Thursday, March 19, 2009

in the heartless suburbs


In the heartless suburbs all intrigues are bound-
less, and the wives and wounded children of divorces
are made by therapists and counselors more sound,
disasters generally attributed to sources
that emanate from God or from the stars, but never
to dysfunction of the structure of society,
for which analysis like this is far too clever,
as well as being labeled as an impropriety.
Restless hopeful couplings may degrade
the ennui and the boredom for a while,
but since these themes are endlessly replayed ,
the people artificially can’t smile
as easily as they when they first moved in-
to suburbs that they thought weren’t zoned for sin.

Inspired by a statement by Ian McEwan concerning John Updike in an article in TNR, March 12, 2009 (“On John Updike”):

The three Bech books, which Updike wrote listed with his short stories, have alliterative titles, like the tetralogy of a distinctive comic genius. Henry Bech is a Jewish-American writer whose career rises, fades horribly, and rises again to embrace the Nobel Prize, denied his creator. In one of the final episodes, Bech Noir, Henry takes, rather implausibly, to murdering the critics who have offended him over a lifetime. A poisoned self-addressed envelope and a discreet shove on a crowded subway platform dispose of two with little bother. To reach another, Bech done up in cape and mask, armed with gun and silencer, climbs a fire escape with an accomplice, his current lover in a catsuit, to take the life of Orlando Cohen, an old man with emphysema, whose chaste ambition was to be “the ultimate adjudicator” of American literature and who had “refused to grant Bech a place, even a minor place, in the canon.” They find an emaciated, enfeebled Cohen breathing oxygen through a mask with a volume of Walter Benjamin’s Selected Writings on his lap. This is comedy, high and dark, but it does not prevent the critic, minutes before his death, delivering a sharp dismissal of Bech’s work for its failure to understand America. Its core, Bech had failed to grasp, was essentially Protestant. The first settlers thought that the Holy Ghost had led them to a Promised Land. Fighting for air, Cohen pronounces:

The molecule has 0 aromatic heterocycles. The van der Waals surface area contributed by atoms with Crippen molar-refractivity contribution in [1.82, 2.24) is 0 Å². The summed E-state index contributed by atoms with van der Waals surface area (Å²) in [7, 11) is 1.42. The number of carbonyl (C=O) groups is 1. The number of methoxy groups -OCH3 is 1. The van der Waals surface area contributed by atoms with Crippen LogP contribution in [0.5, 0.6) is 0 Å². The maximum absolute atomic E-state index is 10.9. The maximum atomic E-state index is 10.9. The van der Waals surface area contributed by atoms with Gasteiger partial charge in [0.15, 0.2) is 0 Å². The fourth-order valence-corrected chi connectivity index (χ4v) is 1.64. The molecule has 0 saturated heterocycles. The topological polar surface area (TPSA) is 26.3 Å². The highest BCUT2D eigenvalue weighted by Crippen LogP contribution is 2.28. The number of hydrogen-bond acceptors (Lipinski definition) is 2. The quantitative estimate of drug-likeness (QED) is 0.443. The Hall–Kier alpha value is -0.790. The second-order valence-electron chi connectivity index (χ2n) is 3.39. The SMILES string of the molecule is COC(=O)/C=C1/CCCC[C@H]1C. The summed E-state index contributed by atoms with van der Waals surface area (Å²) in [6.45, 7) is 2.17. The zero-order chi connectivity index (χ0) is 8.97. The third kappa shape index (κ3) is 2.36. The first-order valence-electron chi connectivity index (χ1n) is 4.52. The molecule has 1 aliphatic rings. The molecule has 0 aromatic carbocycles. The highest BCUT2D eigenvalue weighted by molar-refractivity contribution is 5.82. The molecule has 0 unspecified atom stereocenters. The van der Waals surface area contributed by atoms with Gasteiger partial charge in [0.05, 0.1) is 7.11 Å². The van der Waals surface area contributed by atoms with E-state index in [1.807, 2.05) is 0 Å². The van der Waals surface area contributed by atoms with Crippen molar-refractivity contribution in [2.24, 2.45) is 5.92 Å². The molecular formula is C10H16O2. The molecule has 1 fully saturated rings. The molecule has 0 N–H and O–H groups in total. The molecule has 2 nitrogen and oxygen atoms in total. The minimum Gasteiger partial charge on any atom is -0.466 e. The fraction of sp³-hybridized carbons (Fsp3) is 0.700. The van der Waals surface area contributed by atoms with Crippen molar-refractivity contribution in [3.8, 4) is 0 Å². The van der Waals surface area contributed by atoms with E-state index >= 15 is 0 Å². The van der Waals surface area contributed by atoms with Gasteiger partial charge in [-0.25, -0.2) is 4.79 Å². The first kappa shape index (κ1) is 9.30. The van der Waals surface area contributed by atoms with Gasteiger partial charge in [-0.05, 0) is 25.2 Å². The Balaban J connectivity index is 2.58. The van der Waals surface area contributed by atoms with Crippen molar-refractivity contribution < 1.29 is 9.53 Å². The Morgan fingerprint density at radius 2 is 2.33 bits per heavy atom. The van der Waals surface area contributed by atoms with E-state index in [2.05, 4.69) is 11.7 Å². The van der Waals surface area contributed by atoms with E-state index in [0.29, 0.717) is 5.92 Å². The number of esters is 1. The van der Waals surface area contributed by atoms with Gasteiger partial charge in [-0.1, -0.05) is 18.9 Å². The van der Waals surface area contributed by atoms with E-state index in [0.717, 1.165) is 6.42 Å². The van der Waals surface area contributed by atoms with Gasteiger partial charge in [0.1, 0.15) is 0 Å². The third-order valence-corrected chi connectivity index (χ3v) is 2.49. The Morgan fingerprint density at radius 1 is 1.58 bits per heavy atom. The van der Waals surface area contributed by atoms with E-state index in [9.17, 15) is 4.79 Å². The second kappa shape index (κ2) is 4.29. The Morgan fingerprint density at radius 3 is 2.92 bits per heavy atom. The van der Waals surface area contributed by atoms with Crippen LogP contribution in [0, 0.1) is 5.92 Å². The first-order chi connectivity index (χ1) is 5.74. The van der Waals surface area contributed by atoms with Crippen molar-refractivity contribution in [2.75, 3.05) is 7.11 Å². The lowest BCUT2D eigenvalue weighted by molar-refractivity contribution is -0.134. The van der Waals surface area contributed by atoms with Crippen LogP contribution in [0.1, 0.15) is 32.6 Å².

The Holy Ghost….who the hell is that? Some pigeon, that’s all…but that God-awful faith…Bech…when it burns out…it leaves a dead spot. Love it or leave it….a dead spot. That’s where America is…in that dead spot.

Bech had failed to find that spot, but his creator had long made it his subject. The dead spot was the ruined inner city of Roger’s Version, a spoiled landscape through which a divinity professor takes a thirty-page stroll––one of the great set pieces of the entire body of work: the dead spot was the shadowy center of scores of novels and stories, in the freeways, malls, TV-addicted children, junk food, the boundless suburbs and their heartless intrigues and pursuit of ecstasy in restless hopeful couplings, the messy divorces and their wounded children, the racial divide, the rackety politics filtered through TV screens, the national bafflement as manufacturing industries declined and the Japanese moved in with their cheaper cars.

© 2009 Gershon Hepner 2/25/09

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